Happy Anniversary


2015 is a crazy year for Anniversaries – and maybe makes us wonder whether the whole idea is overdone (especially in the media)? Nonetheless there are some momentous events to recall including 70 years ago VE Day and VJ Day, the signing of Magna Carta in 1215 and the first English ‘Parliament’ 50 years later. I wonder whether the events of last week in Paris will impact on the UK’s marking of the battles of Agincourt (600 years) and Waterloo (200 years)? More fun may be had with the centenary of the birth of Frank Sinatra or from 1865, the publication of Alice in Wonderland.

In 1965 the loveable Mop Tops released Rubber Soul and received MBEs at the Palace but I reckon the major album releases were by Bob Dylan who put out Bringing It All Back Home and Highway 61. He also enjoyed four Top Ten singles, 50 years ago including “Like a Rolling Stone” which went to number 4.

Talking of Rolling Stones, their hit “Satisfaction” came in 1965 as did their fairly ‘soulful’ album Out of Our Heads. The Who’s first three singles all hit in 1965 including “My Generation” which reached number 2 – they’ve never had a number one.

However, I believe the best-selling album from 50 years ago was one that you’ll have somewhere in your collection: the Sound of Music

If you want more anniversaries, there’s a list with lots of more recent albums at



Author: pompeypop

University lecturer, longtime local musician and recently historian of popular music - especially in and around Portsmouth. My blog is entirely about that topic

4 thoughts on “Happy Anniversary

  1. How can I possibly disagree with your comments about His Bobness!

    Re “Highway 61 Revisited”, Dylan told Robert Shelton “I wanted to call that album ‘Highway 61 Revisited’. Nobody understood it. I had to go up the fucking ladder until finally the word came down and said: ‘Let him call it what he wants to call it’ ”

    Robert Shelton was an early biographer and also wrote Bob’s first album notes, using the pseudonym Stacey Williams. Strangely, he ended up as a journalist for the Brighton Evening Argus! I had the pleasure of meeting him on a couple of occasions and he was kind enough to sign and dedicate my first edition hardback of his mighty tome “No Direction Home” – a title taken from a line in “Like a Rolling Stone” In 1982 Shelton moved to Brighton, where he died on December 11th, 1995 – the twentieth anniversary of his passing therefore occurs this year….

    The album reached number three on the US Billboard albums chart , and number four on the UK albums charts. In the USA, Highway 61 was certificated as a gold record in August 1967, and went platinum in August 1997.

    At the time “Like a Rolling Stone” was the longest single ever released, clocking in at 6 minutes 13 seconds. although that pales into insignificance when you consider the mighty “Desolation Row” from the album (on which Mike Bloomfield probably played the best guitar EVER on a Bob recording) which clocks in at 11 minutes 21 seconds. There weren’t many album tracks that length in 1965!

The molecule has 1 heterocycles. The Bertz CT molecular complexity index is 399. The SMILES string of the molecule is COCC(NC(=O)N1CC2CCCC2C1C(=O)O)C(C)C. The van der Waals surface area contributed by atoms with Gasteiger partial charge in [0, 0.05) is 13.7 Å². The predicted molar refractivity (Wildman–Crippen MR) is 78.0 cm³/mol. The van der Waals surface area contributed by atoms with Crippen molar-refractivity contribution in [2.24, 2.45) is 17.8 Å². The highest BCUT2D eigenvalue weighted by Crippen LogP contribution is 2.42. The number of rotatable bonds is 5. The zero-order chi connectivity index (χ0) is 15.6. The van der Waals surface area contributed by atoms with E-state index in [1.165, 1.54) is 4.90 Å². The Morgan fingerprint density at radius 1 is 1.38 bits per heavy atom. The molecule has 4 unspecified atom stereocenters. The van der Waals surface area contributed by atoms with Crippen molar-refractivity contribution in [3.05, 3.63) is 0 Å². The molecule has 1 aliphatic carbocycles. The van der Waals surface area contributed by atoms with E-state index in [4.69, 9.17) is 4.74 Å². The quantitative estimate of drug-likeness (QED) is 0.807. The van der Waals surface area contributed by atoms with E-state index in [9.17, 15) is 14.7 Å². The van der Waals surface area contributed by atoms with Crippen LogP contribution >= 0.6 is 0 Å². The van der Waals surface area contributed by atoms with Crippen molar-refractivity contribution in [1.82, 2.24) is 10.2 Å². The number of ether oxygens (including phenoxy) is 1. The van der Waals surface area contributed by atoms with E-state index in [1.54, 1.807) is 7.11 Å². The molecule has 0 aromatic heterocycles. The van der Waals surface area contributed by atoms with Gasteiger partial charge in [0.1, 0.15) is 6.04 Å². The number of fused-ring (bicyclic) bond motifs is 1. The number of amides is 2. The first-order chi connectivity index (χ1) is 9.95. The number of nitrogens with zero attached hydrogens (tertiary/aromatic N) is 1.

2015 also marks the 50th anniversary of the formation of Country Joe & the Fish – which brings us nicely to the fact that today is the 48th anniversary of the first “human be-in” which took place in Golden Gate Park, San Francisco…

  2. The Human Be-In, also remembered as The Gathering of the Tribes, was held at the Polo Fields in Golden Gate Park in San Francisco 48 years ago on this day back in 1967, in which the world was invited to join in spiritual togetherness. It is generally considered to be one of the most important events in the hippie/counter culture movement. A prelude to the San Francisco Summer of Love, the gathering promoted key ideas of the counterculture … personal empowerment, cultural and political decentralization, communal living, ecological awareness, and higher consciousness. Music, dance, and spoken word conveyed these messages. It featured “All S. F. Rock Groups,” including the Grateful Dead, Big Brother & The Holding Company, Country Joe & The Fish, Quicksilver Messenger Service, and a host of others including LSD guru Timothy Leary, Allen Ginsberg, Gary Snyder, Richard Alpert (Ram Dass), Dick Gregory, Lenore Kandel, and Jerry Ruben. Timothy Leary, set the tone for the Human Be-In with his famous phrase “Turn on, tune in, drop out.” Several different posters and handbills were made for the event. It was a beautiful day in SF. LSD was provided en mass by the legendary chemist Stanley “Bear” Owsley, who was also the sound operator for the Grateful Dead and is the namesake behind the famous Grateful Dead dancing bears. The Diggers provided free food to the crowds, which were estimated in excess of 30,000.

  3. One of the greatest albums of all time……. 40 years old now!!! As Sandy denny once sang “Who Knows Where The Time Goes?” http://www.billboard.com/articles/review/album-review/6443561/bob-dylans-blood-on-the-tracks-at-40-classic-track-by-track

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